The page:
Not a day passes without some new item about unmanned aerial systems. Here's one from this week that caught my eye.
Pilots of F-35s will one day control a small fleet of drones from the cockpit while in flight. That's according to a new upcoming Air Force report on autonomous systems. Word about the report came from Air Force Chief Scientist Mica Endsley, as reported by Military.com.
The Air Force is poised to unveil a new strategy for unmanned aircraft systems next month, and it will discuss, among other things, greater levels of automation and a wider scope of missions. The new Air Force report will highlight plans to improve sensors, develop new algorithms and introduce new unmanned platforms.
The Air Force currently uses Predators, Reapers and Global Hawks, all remotely piloted from the ground. Endsley said the future will include drones that are smarter and will handle things like mission planning. (Story)
If you want to really get a sense of how far robotics has come, pay attention next month to the robotic competition that will take place in California. Top robotic teams in the nation will go against each other to see which has created a robot that can handle chores like driving a vehicle, opening a door and turning a wrench.
One of the teams that will be competing is from the Florida Institute for Human and Machine Cognition in Pensacola. In two previous competitions leading up to this one for a $2 million prize the Pensacola team came in first in the first competition and second the next time around with its 6-foot tall Atlas robot.
Now here's a review of the stories during the week of interest to the Gulf Coast Interstate 10 region:
Before pilots of F-35s can start controlling drones, the planes first have to achieve initial operating capability. Six Marine Corps F-35B fighters are currently aboard the USS Wasp off the East Coast for two weeks of operational tests.
Those tests are needed before the Marines can declare its first squadron of 10 F-35s ready for combat in July. The planes are assigned to Marine Fighter Attack Squadron 501 of Beaufort, S.C. That unit transferred to Beaufort last year from Eglin Air Force Base, Fla., where initial F-35 maintenance and pilot training is conducted. (Post)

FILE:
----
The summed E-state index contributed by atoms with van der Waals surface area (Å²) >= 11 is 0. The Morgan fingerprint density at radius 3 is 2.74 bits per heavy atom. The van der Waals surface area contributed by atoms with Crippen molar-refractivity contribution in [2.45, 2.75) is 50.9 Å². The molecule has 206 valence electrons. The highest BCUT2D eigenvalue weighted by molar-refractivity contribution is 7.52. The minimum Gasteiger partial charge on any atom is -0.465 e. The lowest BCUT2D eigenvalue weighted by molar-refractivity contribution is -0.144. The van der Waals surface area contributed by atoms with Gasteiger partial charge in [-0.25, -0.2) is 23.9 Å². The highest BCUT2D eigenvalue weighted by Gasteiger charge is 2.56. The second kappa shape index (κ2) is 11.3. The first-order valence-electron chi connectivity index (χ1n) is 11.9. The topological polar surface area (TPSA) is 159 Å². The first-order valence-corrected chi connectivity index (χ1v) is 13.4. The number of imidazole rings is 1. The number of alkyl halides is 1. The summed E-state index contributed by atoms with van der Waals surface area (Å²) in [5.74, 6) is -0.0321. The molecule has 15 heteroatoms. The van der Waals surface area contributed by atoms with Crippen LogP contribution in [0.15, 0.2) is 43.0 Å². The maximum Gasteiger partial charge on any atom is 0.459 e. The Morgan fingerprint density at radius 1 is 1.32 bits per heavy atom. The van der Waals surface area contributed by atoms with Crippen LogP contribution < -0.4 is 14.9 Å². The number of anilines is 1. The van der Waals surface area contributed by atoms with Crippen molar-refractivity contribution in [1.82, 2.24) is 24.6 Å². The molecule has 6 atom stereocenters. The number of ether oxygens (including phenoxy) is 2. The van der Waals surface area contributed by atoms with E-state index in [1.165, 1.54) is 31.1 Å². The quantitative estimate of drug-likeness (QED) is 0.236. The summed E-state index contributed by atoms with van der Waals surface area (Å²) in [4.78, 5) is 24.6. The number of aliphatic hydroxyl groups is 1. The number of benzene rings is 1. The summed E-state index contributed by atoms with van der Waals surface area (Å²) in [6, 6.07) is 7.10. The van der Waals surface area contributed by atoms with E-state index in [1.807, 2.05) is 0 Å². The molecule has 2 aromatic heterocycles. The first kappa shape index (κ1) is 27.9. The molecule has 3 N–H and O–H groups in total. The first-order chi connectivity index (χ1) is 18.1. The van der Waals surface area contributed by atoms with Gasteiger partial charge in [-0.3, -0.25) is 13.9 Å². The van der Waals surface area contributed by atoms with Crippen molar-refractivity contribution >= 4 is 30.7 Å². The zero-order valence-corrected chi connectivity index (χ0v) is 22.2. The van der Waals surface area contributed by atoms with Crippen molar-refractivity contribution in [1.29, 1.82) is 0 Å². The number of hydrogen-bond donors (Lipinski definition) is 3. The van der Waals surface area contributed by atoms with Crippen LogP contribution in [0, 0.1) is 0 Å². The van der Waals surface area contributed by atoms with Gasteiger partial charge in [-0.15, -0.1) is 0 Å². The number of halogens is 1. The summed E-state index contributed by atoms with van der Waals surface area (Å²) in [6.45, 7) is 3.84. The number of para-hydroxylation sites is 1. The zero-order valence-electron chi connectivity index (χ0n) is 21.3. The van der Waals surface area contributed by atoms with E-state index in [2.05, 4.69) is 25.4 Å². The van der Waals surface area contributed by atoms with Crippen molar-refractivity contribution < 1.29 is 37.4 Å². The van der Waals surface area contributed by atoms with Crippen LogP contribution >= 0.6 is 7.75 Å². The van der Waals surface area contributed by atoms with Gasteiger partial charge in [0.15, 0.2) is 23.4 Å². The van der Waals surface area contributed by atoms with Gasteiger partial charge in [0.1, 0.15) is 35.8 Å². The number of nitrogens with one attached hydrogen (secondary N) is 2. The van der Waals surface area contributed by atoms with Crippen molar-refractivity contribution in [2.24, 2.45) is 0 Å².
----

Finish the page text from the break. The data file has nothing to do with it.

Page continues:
NASA started work earlier this month in preparation for testing the core stage of its new, powerful Space Launch System (SLS). One million pounds of structural steel is being added to the B-2 stand to handle the large SLS stage.
A major step in the modification involves extension of the test stand's Main Propulsion Test Article (MPTA) framework, which supports the rocket stage for testing. It was repositioned last summer, now it's being heightened. An addition 100 feet will be added to the current 61-foot height.
When testing begins, all four RS-25 will be tested simultaneously. NASA's SLS is being developed to return humans to deep-space missions. Boeing is building the core stage at Michoud Assembly Facility in New Orleans. (Post)
Speaking of Stennis Space Center, NASA is looking for companies interested in using underutilized federal facilities at its rocket engine test site in South Mississippi, including the 300-foot tall, $350 million A-3 test stand.
NASA issued a request for information May 13. In addition to four test stands, NASA is looking for parties interested in utilizing portions of the Mississippi Army Ammunition Plant, which occupies a large tract in the north of Stennis Space Center. SSC will make all facilities available during the week of June 22-26 for site visits. (Post)
Three new engineering companies set up shop recently at Alabama's Mobile Aeroplex, joining Safran Engineering and Airbus Engineering to form a new engineering cluster. Sonovision, Inter-Informatics and AKKA Technologies currently share some 3,500 square feet of space.
They have a total of five people between them, but are expected to grow over time and might move to a larger location at the complex. All of this is occurring because of the Airbus assembly line that is nearing its opening. The assembly line will build A320 family aircraft beginning this summer. (Post)
Lockheed Martin Space System Co., Sunnyvale, Calif., was awarded a $735.5 million contract for sustainment of the Advanced Extremely High Frequency (AEHF), Milstar, and Defense Satellite Communications System III. Work will be performed in California and Colorado, and is expected to be complete by Nov. 30, 2015. Core propulsion subsystem work on the AEHF was done at Stennis Space Center, Miss. … Lockheed Martin Integrated Systems Inc., Bethesda, Md., was awarded a $12.5 million contract modification for an extension of the Next Generation Technical Services (NGTS) III requirement. The scope of this effort contains the management and technical support necessary to advance high performance computing services, capabilities, infrastructure, and technology. Work will be done at Wright-Patterson Air Force Base, Ohio; Aberdeen Proving Ground, Md.; Stennis Space Center, Miss.; Vicksburg, Miss.; and Lorton, Va., with an estimated completion date of July 19, 2015.